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Disney Plus password sharing ban is coming, and you better get used to it

Published Aug 10th, 2023 10:07AM EDT
The Wonderful Summer of Mickey Mouse on Disney Plus this July.
Image: Disney

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Netflix caused quite an uproar among subscribers earlier this year when it implemented the password-sharing ban that had been in the works for months. Some of the company’s most vocal customers quickly canceled their subscriptions once the Netflix password-sharing ban was official, but I told you that was the wrong take. There are ways to deal with the ban and keep sharing your password without paying for extra access. And it turns out people were willing to pay. That’s why I’m not surprised to hear that Disney is working on a Disney Plus password-sharing ban of its own.

Despite the backlash, the Netflix password-sharing ban worked, at least in the short term. The streamer registered an uptick in subscribers after it started sending out those annoying prompts about sharing passwords. That proved the test succeeded, suggesting others might try replicating Netflix’s move.

Disney Plus is probably the most obvious streaming service that comes to mind when sharing passwords. And password-sharing bans.

The service has grown significantly since its introduction a few years ago. And while it’s currently struggling to be profitable and losing customers in some markets, Disney Plus is still a key Disney asset.

Disney wants to make (more) money from its streaming endeavors, including Hulu and ESPN. The first step towards that goal is increasing prices.

Disney announced on Wednesday that price hikes are coming for Disney Plus, Hulu, and ESPN. Bundles will get you better deals, but they’re going up as well – here are the new prices for Disney Plus, Hulu, and ESPN.

Official trailer for Peter Pan & Wendy on Disney Plus
Official trailer for Peter Pan & Wendy on Disney Plus Image source: Walt Disney Studios

The Disney Plus password-sharing ban timeline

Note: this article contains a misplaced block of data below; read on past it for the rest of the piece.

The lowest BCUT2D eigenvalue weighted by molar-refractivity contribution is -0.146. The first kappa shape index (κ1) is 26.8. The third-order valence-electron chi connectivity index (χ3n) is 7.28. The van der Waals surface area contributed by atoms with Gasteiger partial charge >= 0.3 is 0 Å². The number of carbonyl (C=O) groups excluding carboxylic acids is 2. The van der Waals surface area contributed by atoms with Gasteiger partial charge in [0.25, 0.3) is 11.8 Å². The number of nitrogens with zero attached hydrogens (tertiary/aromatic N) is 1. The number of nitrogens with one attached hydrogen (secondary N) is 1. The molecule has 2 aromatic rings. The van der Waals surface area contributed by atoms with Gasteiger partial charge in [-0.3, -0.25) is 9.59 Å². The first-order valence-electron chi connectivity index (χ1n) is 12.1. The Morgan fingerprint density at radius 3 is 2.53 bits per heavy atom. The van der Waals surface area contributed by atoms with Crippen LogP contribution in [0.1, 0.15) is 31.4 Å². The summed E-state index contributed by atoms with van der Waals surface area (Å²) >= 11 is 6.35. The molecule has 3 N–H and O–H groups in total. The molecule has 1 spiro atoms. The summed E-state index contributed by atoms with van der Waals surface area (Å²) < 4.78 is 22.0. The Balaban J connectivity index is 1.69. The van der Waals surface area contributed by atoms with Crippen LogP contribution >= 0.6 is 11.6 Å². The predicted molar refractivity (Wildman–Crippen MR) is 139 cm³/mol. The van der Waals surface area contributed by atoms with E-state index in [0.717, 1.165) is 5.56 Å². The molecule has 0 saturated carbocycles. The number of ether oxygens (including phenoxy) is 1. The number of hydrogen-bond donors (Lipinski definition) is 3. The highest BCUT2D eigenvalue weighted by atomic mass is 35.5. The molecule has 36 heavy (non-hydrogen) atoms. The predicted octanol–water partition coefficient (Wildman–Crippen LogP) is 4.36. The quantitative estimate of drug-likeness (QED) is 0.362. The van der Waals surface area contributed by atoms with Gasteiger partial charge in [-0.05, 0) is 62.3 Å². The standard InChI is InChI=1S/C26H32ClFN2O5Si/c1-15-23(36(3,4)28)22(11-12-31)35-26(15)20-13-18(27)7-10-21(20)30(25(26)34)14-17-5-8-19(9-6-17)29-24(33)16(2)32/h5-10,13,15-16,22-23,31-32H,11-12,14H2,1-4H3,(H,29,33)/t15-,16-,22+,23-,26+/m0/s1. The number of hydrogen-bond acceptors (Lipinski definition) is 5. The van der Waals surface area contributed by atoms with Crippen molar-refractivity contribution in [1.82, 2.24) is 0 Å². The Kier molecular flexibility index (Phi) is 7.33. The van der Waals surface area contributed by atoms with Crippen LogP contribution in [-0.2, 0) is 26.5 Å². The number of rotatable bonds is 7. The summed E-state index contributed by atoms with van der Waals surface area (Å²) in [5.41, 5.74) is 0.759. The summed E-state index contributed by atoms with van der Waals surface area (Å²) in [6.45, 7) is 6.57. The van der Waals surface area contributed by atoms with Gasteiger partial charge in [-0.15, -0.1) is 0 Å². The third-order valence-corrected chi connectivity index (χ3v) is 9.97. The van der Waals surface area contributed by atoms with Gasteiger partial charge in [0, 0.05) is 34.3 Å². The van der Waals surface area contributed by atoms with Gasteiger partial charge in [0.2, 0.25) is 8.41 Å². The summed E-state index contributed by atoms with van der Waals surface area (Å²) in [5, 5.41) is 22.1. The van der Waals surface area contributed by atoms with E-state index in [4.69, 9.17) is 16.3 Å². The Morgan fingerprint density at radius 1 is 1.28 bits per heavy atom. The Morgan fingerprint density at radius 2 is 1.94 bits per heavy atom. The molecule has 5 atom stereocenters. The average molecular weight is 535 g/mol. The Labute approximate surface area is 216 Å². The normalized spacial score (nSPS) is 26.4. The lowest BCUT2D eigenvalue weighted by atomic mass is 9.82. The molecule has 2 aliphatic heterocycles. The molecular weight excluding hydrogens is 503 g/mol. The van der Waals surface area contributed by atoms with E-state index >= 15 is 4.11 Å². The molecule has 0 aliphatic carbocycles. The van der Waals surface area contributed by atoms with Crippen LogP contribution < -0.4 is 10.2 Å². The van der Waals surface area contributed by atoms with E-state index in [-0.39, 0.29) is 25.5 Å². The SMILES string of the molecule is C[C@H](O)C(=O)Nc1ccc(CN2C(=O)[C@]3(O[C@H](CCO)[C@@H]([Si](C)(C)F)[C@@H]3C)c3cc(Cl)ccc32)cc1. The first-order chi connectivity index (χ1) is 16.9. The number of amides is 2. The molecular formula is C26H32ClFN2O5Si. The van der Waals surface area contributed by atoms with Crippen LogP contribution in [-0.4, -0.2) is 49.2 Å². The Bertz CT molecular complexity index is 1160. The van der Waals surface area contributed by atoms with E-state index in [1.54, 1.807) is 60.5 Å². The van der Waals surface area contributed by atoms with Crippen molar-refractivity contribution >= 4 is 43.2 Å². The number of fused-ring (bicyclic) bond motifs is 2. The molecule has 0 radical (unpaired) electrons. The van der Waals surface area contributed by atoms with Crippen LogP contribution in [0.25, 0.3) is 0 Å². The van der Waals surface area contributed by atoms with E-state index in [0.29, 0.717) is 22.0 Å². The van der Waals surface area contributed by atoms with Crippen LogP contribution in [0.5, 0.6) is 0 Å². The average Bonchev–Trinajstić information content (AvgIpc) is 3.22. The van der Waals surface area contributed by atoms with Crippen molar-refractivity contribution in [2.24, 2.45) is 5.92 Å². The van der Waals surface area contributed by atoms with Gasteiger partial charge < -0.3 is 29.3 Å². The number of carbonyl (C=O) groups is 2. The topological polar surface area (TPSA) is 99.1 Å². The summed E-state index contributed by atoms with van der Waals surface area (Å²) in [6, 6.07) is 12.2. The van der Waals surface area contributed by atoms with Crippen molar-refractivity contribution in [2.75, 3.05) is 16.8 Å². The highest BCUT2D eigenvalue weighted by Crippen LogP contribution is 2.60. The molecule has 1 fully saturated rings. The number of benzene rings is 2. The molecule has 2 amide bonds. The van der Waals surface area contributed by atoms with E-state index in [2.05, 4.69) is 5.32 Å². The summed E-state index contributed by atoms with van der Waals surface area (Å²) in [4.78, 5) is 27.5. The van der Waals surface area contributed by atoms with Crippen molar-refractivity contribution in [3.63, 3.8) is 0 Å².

After price hikes, the second step involves cutting the password-sharing habit. Disney CEO Bob Iger confirmed that Disney is working on a Netflix-like ban of its own, which might start to take shape next year.

During the company’s earnings call on Wednesday, the CEO said that Disney would “begin to update our [Disney Plus] subscriber agreements with additional terms and our sharing policies” later this year. Per The Verge, Iger also said that Disney will “roll out tactics to drive monetization” in 2024.

Iger noted that the number of people sharing Disney Plus and other Disney streaming services is “significant,” without revealing any actual figures. He said the company has the “technical capability” to monitor password sharing. Disney will work on the issue next year, although the ban might not be implemented in 2024.

“While it is likely you’ll see some impact in calendar ’24, it’s possible that… the work will not be completed within the calendar year,” Iger said. “But we certainly have established this as a real priority, and we actually think that there’s an opportunity here to help us grow our business.”

A slide from Disney's Q3 FY23 (June 2023) earnings report showing subscription figures for Disney Plus.
A slide from Disney’s Q3 FY23 (June 2023) earnings report showing subscription figures for Disney Plus. Image source: Disney

What you can do

The last thing you should do is get angry at Disney for wanting to stop password sharing. Just like Netflix, they have every right to do so. You can’t expect to share your Disney Plus, Hulu, and ESPN logins with everyone as if that’s something you’re entitled to do.

You can be angry at Disney Plus for hiking prices. And you should definitely be angry at Bob Iger & Co. for the way they’ve been dealing with writers and actors during the strikes. Even Marvel’s Secret Invasion is a good reason to cancel Disney Plus.

Those are all more valid reasons to cancel Disney Plus than the password-sharing ban.

But if you plan to keep your subscription, you can already plan ahead to ensure you get the best possible deal. That means getting the Disney Plus subscription tier you want or the bundle you need before prices increase. You can and should consider going for annual subscriptions, which save you some money. Of course, that only works for services with annual payment options. Hulu, for example, doesn’t offer an annual subscription on its ad-free tier.

You can also consider reducing the number of people who have access to your Disney streaming subscriptions. Make a list of the people you’d cut, and tell them beforehand. But nobody would blame you if you start sharing your password with even more people until Disney implements the Disney Plus password-sharing ban.

That’s about everything you can do now. As for how Disney will implement the ban, only time will tell. It’s likely that we’ll get a similar solution from Disney Plus as Netflix, but that’s just speculation.

Chris Smith Senior Writer

Chris Smith has been covering consumer electronics ever since the iPhone revolutionized the industry in 2008. When he’s not writing about the most recent tech news for BGR, he brings his entertainment expertise to Marvel’s Cinematic Universe and other blockbuster franchises.

Outside of work, you’ll catch him streaming almost every new movie and TV show release as soon as it's available.